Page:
A + B ==> C + D at equilibrium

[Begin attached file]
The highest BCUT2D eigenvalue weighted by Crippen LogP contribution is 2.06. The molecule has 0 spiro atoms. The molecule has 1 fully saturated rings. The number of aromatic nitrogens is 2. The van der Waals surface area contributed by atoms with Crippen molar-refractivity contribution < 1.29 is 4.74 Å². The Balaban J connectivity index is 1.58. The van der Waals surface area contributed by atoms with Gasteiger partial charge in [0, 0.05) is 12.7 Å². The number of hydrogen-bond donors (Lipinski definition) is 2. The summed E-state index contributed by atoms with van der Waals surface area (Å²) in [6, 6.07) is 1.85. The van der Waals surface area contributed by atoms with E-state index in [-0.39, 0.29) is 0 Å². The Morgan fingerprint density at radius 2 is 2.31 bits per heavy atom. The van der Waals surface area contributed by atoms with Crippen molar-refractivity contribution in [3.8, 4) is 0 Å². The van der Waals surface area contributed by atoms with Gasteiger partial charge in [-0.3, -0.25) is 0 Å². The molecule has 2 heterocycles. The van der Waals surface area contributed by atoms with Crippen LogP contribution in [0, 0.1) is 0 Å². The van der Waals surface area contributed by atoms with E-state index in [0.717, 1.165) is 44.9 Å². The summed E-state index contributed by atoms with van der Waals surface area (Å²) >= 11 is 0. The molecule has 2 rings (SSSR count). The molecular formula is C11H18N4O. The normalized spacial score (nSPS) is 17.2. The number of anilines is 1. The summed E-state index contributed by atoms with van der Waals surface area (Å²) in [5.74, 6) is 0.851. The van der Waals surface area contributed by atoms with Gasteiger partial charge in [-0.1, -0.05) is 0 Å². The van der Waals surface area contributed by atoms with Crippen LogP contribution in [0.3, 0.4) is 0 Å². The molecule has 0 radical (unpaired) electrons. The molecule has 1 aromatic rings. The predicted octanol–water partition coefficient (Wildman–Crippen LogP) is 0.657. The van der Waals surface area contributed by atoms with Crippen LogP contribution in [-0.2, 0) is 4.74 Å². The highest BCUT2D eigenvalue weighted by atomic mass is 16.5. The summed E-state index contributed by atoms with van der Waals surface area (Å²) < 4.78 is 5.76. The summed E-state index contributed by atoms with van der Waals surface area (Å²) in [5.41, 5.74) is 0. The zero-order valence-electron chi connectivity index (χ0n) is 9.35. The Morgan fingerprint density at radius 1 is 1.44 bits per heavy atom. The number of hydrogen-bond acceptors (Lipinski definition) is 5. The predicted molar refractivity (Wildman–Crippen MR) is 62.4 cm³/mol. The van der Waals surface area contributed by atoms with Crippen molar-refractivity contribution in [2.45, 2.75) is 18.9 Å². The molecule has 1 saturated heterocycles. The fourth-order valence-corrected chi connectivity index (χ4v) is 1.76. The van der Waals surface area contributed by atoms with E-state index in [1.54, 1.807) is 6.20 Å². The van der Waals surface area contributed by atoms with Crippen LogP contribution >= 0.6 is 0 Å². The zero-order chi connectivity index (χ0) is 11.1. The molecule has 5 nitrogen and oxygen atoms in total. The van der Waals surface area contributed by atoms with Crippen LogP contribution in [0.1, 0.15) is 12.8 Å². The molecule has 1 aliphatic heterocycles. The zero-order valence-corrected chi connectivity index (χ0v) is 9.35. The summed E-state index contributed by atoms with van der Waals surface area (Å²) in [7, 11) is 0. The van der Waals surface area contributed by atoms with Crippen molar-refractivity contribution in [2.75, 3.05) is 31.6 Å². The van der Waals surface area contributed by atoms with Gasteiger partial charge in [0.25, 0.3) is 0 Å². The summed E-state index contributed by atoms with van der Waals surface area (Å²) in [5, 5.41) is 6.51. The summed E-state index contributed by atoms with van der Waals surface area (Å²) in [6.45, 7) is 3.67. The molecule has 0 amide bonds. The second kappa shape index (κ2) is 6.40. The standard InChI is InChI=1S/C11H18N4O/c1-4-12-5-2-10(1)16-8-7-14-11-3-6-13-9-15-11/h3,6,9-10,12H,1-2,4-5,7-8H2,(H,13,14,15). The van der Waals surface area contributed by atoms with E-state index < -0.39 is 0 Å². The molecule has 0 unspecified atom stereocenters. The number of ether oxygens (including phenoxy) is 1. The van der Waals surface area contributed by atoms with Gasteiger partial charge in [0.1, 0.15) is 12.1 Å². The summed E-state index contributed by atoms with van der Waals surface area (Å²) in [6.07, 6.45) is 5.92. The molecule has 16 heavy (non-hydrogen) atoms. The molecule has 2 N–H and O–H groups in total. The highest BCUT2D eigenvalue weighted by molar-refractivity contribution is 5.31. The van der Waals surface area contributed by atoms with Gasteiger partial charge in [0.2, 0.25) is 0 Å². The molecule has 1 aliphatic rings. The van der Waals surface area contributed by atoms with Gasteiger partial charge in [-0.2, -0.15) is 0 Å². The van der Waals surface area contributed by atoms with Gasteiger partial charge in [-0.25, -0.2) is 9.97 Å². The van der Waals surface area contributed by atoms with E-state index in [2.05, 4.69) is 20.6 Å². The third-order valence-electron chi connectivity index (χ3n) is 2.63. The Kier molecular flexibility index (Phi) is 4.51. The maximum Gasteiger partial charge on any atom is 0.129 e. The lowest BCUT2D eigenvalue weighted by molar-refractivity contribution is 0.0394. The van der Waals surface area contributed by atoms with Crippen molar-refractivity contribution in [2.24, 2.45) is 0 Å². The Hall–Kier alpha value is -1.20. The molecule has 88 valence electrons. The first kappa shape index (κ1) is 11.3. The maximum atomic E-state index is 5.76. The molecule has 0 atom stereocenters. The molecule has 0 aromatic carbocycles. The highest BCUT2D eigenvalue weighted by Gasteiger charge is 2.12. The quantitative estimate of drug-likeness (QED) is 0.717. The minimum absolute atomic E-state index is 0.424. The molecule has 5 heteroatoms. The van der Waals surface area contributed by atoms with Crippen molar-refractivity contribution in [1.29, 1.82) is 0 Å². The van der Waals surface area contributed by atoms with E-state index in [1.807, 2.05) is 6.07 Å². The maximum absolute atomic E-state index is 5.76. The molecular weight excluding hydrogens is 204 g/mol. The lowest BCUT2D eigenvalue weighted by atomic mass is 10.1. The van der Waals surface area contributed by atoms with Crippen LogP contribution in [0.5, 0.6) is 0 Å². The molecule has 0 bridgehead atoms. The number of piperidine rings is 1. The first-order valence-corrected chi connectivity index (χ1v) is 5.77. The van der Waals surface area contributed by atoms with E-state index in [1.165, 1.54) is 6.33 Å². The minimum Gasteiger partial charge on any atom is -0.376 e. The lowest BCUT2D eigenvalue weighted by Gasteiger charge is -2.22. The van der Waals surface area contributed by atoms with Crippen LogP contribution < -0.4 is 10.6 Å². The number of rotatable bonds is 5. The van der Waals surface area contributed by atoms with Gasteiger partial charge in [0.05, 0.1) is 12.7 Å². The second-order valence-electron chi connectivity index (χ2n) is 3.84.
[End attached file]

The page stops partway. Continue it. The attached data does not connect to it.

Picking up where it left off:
If more C is added to the equilibrium mixture, the reaction will shift to the left. You KNOW concn A will increase, you KNOW concn B will increase, and you KNOW concn D will decrease. What many students wonder about, is what happens to C. Since the reaction shifts to the left, the equilibrium mixture will become smaller in C BUT we added to C to make it shift in the first place. The FINAL result is that C actually increases. It increases, first, because we added more C to make it do the shift thing, then it decreases some BECAUSE of the shift thing, but the two don't balance each other out. To make up some numbers, and I will use moles because I don't want to go through the confusion of getting the volume into this, suppose the original equilibrium was established and the moles C, at equilibrium, is 0.4. Now we introduce, from an external source, 0.2 mole C. Nothing else changes. A will increase, B will increase, D will decrease, but C changes, too. It shifts to the left so some of that 0.4 will be lost, say 0.1 will be lost, but we added 0.2 so the total C now will be 0.4-0.1+0.2 = 0.5. So C actually is larger than when we started with the original equilibrium but it isn't 0.4 + 0.2 (it isn't 0.6 moles) because some of it was lost when the reaction shifted to the left. Look in your chemistry text. Some texts I've see make real calculations to show what the equilibrium concns are at equilibrium, then they add some material from an external source and recalculate the new concns when the system returns to equilibrium. Those examples make the point about this very issue.